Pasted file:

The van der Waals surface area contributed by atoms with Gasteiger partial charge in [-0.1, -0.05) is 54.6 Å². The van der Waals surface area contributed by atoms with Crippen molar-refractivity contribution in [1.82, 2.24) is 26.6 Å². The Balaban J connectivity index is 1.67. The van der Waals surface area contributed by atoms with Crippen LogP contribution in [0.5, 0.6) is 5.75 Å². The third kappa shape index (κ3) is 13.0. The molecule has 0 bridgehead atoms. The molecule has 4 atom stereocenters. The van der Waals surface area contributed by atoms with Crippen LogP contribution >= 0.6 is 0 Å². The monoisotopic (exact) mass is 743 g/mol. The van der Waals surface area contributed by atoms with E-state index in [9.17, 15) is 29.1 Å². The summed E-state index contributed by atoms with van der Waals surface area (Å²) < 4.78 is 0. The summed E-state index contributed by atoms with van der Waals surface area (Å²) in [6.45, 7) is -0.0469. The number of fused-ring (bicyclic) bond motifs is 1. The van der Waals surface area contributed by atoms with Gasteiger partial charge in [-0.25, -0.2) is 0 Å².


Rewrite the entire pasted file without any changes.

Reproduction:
The van der Waals surface area contributed by atoms with Gasteiger partial charge in [-0.1, -0.05) is 54.6 Å². The van der Waals surface area contributed by atoms with Crippen molar-refractivity contribution in [1.82, 2.24) is 26.6 Å². The Balaban J connectivity index is 1.67. The van der Waals surface area contributed by atoms with Crippen LogP contribution in [0.5, 0.6) is 5.75 Å². The third kappa shape index (κ3) is 13.0. The molecule has 0 bridgehead atoms. The molecule has 4 atom stereocenters. The van der Waals surface area contributed by atoms with Crippen LogP contribution >= 0.6 is 0 Å². The monoisotopic (exact) mass is 743 g/mol. The van der Waals surface area contributed by atoms with E-state index in [9.17, 15) is 29.1 Å². The summed E-state index contributed by atoms with van der Waals surface area (Å²) < 4.78 is 0. The summed E-state index contributed by atoms with van der Waals surface area (Å²) in [6.45, 7) is -0.0469. The number of fused-ring (bicyclic) bond motifs is 1. The van der Waals surface area contributed by atoms with Gasteiger partial charge in [-0.25, -0.2) is 0 Å².